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Building a cyber resilient service: guidance for directors of environment services

Building a cyber resilient service guidance for directors of environment services
This document aims to support you to develop proactive, protective strategies and capabilities to enhance the cyber resilience of your council services. Some recommendations are technical, some organisational and some are about your people.


This page details supplementary guidance specific to council planning services. Full guidance and steps can be found in our guidance document.

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Step 5: Be clear on why your service may be targeted

Consider the three categories of harm caused by a cyber attack: being robbed (theft of money, data, or intellectual property), being weakened (espionage, political interference, or prepositioning) and being hurt (ransomware and destructive or catastrophic attacks)[1].

  • Which of these motivations is most relevant to your team? 
  • What do you have that makes your service vulnerable? 
  • Is data theft at the top of this list? 
  • Would there be data of value about environmental services, residents, or staff? 
  • Are you aware of all the digital data that the council’s control and safeguard this data of interest to malicious actors, making them a target?[2] 

Environmental Services, and teams within your directorate, are supported by a huge amount of data. This will include, for example, use of CRM systems, data on vulnerable people e.g. those unable to put out their rubbish/recycling, waste management data, data related to fly-tipping enforcement, use of CCTV images, data from IOT sensors, LLPG data (Local Land and Property Gazetteer) air quality data, water quality and management, environmental permitting, environmental impact assessments (EIAs), public health and safety, GIS (Geographic Information System) data, a lot of which will contain personally identifiable information (PII).

This amount and type of data makes your service vulnerable to cyber attacks and means the impacts to staff, residents and council services can be very damaging. Attackers may be looking to steal sensitive data for resale or to perpetrate further criminal acts, and you will be particularly vulnerable to extortion from criminals who recognise the criticality of this data and the need to keep services running.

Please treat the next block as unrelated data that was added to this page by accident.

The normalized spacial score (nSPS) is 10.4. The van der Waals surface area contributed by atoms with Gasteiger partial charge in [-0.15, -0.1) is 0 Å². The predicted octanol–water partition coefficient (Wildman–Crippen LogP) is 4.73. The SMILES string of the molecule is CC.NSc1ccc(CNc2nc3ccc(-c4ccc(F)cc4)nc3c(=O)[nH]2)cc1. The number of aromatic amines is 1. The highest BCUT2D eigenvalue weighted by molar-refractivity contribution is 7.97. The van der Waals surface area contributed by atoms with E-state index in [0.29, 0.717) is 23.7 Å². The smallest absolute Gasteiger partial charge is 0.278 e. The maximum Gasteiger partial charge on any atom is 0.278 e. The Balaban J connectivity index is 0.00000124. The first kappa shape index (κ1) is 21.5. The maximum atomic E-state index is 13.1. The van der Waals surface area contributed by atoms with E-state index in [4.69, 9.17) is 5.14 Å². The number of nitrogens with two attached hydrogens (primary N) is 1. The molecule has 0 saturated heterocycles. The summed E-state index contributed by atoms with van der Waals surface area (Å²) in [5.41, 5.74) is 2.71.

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Step 6: Be clear on the impact of a cyber attack

Below are a few examples of the way in which a cyber attack could affect your service area and things you should consider when preventing or recovering from a cyber attack:

Figure 2: Example of service impact

During a cyber attack you may have no access to the internet or your networks within which documents are stored. You need to consider how the loss of internet access might affect your critical services, and how you could keep them running – you may need alternative manual processes in place to keep a skeleton service operational.

Working with IT support prior to an incident to prioritise the systems to be recovered will assist them with their workload and allocation of resources.

Similarly, identify where processes are dependent on other internal and external systems being available. Simply restoring one system in isolation will not be sufficient to allow a service to start operating after an attack.

Always work in partnership with your IT team if you are making any changes to your service. This could include new information sharing agreements, procuring new systems, or changes to processes. Cyber security and IT implications should be factored into all these decisions.